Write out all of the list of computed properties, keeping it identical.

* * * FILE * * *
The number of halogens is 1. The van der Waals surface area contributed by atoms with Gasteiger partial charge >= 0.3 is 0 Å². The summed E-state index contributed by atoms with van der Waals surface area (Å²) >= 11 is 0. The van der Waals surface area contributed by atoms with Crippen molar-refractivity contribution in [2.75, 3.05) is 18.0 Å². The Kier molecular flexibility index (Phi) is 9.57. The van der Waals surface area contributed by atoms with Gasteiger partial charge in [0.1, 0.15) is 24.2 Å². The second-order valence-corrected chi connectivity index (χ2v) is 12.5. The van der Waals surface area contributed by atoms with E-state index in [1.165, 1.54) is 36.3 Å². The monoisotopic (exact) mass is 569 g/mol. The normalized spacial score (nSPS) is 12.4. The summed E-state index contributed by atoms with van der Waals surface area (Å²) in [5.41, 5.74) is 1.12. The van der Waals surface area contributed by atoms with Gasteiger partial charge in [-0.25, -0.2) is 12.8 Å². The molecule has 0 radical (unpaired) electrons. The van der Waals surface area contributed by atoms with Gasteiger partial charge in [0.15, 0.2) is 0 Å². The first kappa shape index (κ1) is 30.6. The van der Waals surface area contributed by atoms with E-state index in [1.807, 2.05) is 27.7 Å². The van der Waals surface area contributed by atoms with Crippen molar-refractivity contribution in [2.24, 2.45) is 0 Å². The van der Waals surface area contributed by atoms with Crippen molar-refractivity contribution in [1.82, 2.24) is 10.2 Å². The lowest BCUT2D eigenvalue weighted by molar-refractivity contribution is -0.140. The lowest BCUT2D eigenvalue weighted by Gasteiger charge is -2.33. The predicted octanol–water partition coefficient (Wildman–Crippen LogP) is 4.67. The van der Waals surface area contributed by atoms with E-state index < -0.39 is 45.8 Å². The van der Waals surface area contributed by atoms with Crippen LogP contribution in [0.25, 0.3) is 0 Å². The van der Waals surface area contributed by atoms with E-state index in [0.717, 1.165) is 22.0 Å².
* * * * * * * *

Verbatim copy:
The number of halogens is 1. The van der Waals surface area contributed by atoms with Gasteiger partial charge >= 0.3 is 0 Å². The summed E-state index contributed by atoms with van der Waals surface area (Å²) >= 11 is 0. The van der Waals surface area contributed by atoms with Crippen molar-refractivity contribution in [2.75, 3.05) is 18.0 Å². The Kier molecular flexibility index (Phi) is 9.57. The van der Waals surface area contributed by atoms with Gasteiger partial charge in [0.1, 0.15) is 24.2 Å². The second-order valence-corrected chi connectivity index (χ2v) is 12.5. The van der Waals surface area contributed by atoms with E-state index in [1.165, 1.54) is 36.3 Å². The monoisotopic (exact) mass is 569 g/mol. The normalized spacial score (nSPS) is 12.4. The summed E-state index contributed by atoms with van der Waals surface area (Å²) in [5.41, 5.74) is 1.12. The van der Waals surface area contributed by atoms with Gasteiger partial charge in [-0.25, -0.2) is 12.8 Å². The molecule has 0 radical (unpaired) electrons. The van der Waals surface area contributed by atoms with Gasteiger partial charge in [0.15, 0.2) is 0 Å². The first kappa shape index (κ1) is 30.6. The van der Waals surface area contributed by atoms with E-state index in [1.807, 2.05) is 27.7 Å². The van der Waals surface area contributed by atoms with Crippen molar-refractivity contribution in [2.24, 2.45) is 0 Å². The van der Waals surface area contributed by atoms with Crippen molar-refractivity contribution in [1.82, 2.24) is 10.2 Å². The lowest BCUT2D eigenvalue weighted by molar-refractivity contribution is -0.140. The lowest BCUT2D eigenvalue weighted by Gasteiger charge is -2.33. The predicted octanol–water partition coefficient (Wildman–Crippen LogP) is 4.67. The van der Waals surface area contributed by atoms with E-state index < -0.39 is 45.8 Å². The van der Waals surface area contributed by atoms with Crippen LogP contribution in [0.25, 0.3) is 0 Å². The van der Waals surface area contributed by atoms with E-state index in [0.717, 1.165) is 22.0 Å².